After several days of rumors and speculation, Tony Yanow has announced in an open letter that TAPS Fish House and Brewery Brewmaster, Victor Novak, will be joining the Golden Road Brewing team beginning on September 2nd in a move that will no doubt create shockwaves in the Greater Los Angeles craft beer community.
Beer Camp Across America 2014 hosted by Sierra Nevada Brewing Co. is the ultimate party on wheels with the best drinkers in the industry. Aiming to travel to seven cities—beginning in Chico, CA and ending in Mills River, NC after creating 12 different beers with some of the best brewers in the industry, you would think they were celebrating something pretty big. Well, they are: craft beer.
We wanted to make this, not necessarily a Sierra Nevada thing, but we want to [celebrate] this big success of craft [beer],” says Brian Grossman, co-manager of the brewery’s Mills River location and son of Sierra Nevada owner Ken Grossman.
Brewers are curious people. They have to be monk-like in their dedication to time spent alone on their craft. They also have to be creative and willing to take risks as well. That duality is hard to find in a single person. Julian Shrago, Brewmaster and Co-Owner of Beachwood BBQ and Brewing, is the embodiment of this duality, part artist and part scientist, he brings both worlds together to create an array of world class beers. This duality is also on display in his personality as well, as he can drop a sarcastic joke on you then snap into business mode and deal with a staffing issue. Shrago is a passionate individual that has helped bring Beachwood Brewing into the national craft beer spotlight in just three short years.
Beer Paper LA’s Rob Wallace sat down with Shrago to discuss his beer royalty mentors, what it is like winning tons of awards, and those “oh shit” beers that change your life.
Between the Anheuser-Busch facility and long-closed Busch Gardens, there is no shortage of brewing history in Van Nuys. But for Jennifer and Alastair Boase—owners of newly opened MacLeod Ales—its still a community itching for something more homegrown, and perhaps a little more traditional.
MacLeod has little in common with its macro-brewed predecessors—it is Los Angeles’ first cask-only taproom, featuring six beer engines pouring traditional British-inspired ales.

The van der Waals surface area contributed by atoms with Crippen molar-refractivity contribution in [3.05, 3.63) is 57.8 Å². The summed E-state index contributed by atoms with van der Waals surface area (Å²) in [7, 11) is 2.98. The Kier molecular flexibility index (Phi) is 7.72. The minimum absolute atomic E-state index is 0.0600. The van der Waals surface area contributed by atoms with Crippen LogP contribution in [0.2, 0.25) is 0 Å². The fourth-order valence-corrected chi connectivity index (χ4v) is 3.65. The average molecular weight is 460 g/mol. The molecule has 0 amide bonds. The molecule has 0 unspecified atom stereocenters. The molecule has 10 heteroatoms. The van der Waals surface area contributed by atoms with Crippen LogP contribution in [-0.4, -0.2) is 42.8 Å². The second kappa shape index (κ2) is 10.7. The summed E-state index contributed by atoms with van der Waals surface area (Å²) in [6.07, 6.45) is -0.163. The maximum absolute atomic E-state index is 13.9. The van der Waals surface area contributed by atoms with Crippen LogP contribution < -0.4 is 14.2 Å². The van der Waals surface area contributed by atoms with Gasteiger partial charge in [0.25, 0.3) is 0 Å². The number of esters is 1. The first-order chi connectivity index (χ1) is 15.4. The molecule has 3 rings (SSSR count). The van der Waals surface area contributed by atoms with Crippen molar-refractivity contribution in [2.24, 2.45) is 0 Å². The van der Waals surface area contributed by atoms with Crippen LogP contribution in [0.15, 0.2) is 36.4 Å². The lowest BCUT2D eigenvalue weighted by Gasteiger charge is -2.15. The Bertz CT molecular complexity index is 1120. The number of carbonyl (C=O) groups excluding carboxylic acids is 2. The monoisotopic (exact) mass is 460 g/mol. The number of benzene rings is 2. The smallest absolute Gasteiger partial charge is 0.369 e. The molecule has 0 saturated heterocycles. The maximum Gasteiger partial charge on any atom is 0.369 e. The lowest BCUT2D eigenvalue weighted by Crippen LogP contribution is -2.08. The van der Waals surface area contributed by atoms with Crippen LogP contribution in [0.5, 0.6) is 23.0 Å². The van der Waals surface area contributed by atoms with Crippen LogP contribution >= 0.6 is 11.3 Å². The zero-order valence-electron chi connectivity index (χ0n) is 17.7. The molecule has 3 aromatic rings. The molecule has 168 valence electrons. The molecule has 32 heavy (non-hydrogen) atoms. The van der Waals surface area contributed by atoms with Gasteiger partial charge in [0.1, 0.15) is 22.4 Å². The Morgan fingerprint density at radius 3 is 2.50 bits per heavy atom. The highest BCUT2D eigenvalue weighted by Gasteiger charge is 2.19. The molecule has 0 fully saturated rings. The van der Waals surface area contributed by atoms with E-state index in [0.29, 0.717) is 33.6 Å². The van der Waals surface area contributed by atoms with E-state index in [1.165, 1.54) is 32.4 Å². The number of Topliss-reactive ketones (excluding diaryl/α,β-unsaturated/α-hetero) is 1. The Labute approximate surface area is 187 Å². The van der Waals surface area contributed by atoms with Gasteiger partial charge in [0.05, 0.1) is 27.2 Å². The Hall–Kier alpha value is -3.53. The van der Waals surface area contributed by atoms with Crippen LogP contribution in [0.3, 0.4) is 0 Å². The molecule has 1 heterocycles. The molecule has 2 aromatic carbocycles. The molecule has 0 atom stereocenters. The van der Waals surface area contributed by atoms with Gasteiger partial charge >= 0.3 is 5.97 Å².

Cask ale, also known as real ale, is beer that is naturally carbonated and served at cellar temperature directly from the vessel it was fermented in, without the help of extraneous CO2.
It seems appropriate that the idea for MacLeod Ales originated with Jennifer’s bagpipe band, the Pasadena Scots.
“It started as a joke! I was like, I know, I need a job, the band needs a sponsor, I’ll start a brewery and voila! A built-in sponsor,” she says.
Rather than laughing it off, however, the Boases dove in, and, under the tutelage of Tom Hennessey at Colorado Boy Brewing, began sourcing used equipment to build their brewhouse. It was also Hennessey who initially suggested a focus on cask-conditioned ale, which clicked with the owners’ affinity for the United Kingdom. Jennifer had spent seven years of her young life among the hop fields of East Kent and Alastair grew up as the son of a tavern owner in the northern highlands of Scotland.
It’s a fondness they share with their head brewer Andy Black, whose introduction to the Boases feels like kismet.
There is no one recipe for success in the craft beer industry, and every new beer brand has to forge a unique path or risk becoming lost in the growing crowd of brews vying for your beer money.
There’s one pathway that many hopeful brewing entrepreneurs take to get their brews to market—contract brewing. Sometimes called “tenant brewing” or “gypsy brewing,” a contract brewer is anyone who produces their beer out of another brewery’s facility. The term is often met with a turned up nose, and contract brewers are regularly considered second-class brewers by the industry that they strive to be accepted by.